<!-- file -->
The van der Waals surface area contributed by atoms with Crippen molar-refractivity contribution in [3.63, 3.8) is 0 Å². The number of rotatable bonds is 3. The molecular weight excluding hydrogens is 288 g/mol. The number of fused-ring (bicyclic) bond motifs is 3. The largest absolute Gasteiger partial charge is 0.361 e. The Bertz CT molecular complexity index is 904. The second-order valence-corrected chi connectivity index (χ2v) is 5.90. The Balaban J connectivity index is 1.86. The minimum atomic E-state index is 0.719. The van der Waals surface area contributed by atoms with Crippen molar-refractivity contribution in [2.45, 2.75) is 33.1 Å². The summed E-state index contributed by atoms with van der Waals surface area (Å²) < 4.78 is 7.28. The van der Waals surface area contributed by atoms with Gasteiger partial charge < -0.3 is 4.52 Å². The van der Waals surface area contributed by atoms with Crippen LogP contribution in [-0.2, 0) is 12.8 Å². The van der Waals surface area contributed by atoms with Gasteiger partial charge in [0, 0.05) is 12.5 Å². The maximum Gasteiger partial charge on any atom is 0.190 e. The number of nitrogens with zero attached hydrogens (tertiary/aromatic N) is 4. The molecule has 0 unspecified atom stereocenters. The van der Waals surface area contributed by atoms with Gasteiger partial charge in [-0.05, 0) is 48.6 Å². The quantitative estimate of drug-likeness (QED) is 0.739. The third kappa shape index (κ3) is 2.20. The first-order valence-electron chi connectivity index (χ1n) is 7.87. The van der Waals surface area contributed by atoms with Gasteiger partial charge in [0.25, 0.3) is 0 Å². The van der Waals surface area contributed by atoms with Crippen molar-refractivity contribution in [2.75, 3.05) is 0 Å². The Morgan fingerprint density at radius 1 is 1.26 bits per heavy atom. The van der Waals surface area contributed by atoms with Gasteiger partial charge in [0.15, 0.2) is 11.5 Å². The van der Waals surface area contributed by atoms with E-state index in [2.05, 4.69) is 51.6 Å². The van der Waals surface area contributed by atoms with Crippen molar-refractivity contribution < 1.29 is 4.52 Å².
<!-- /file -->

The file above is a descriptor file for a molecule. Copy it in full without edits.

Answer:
The van der Waals surface area contributed by atoms with Crippen molar-refractivity contribution in [3.63, 3.8) is 0 Å². The number of rotatable bonds is 3. The molecular weight excluding hydrogens is 288 g/mol. The number of fused-ring (bicyclic) bond motifs is 3. The largest absolute Gasteiger partial charge is 0.361 e. The Bertz CT molecular complexity index is 904. The second-order valence-corrected chi connectivity index (χ2v) is 5.90. The Balaban J connectivity index is 1.86. The minimum atomic E-state index is 0.719. The van der Waals surface area contributed by atoms with Crippen molar-refractivity contribution in [2.45, 2.75) is 33.1 Å². The summed E-state index contributed by atoms with van der Waals surface area (Å²) < 4.78 is 7.28. The van der Waals surface area contributed by atoms with Gasteiger partial charge < -0.3 is 4.52 Å². The van der Waals surface area contributed by atoms with Crippen LogP contribution in [-0.2, 0) is 12.8 Å². The van der Waals surface area contributed by atoms with Gasteiger partial charge in [0, 0.05) is 12.5 Å². The maximum Gasteiger partial charge on any atom is 0.190 e. The number of nitrogens with zero attached hydrogens (tertiary/aromatic N) is 4. The molecule has 0 unspecified atom stereocenters. The van der Waals surface area contributed by atoms with Gasteiger partial charge in [-0.05, 0) is 48.6 Å². The quantitative estimate of drug-likeness (QED) is 0.739. The third kappa shape index (κ3) is 2.20. The first-order valence-electron chi connectivity index (χ1n) is 7.87. The van der Waals surface area contributed by atoms with Gasteiger partial charge in [0.25, 0.3) is 0 Å². The van der Waals surface area contributed by atoms with Crippen molar-refractivity contribution in [2.75, 3.05) is 0 Å². The Morgan fingerprint density at radius 1 is 1.26 bits per heavy atom. The van der Waals surface area contributed by atoms with Gasteiger partial charge in [0.15, 0.2) is 11.5 Å². The van der Waals surface area contributed by atoms with E-state index in [2.05, 4.69) is 51.6 Å². The van der Waals surface area contributed by atoms with Crippen molar-refractivity contribution < 1.29 is 4.52 Å².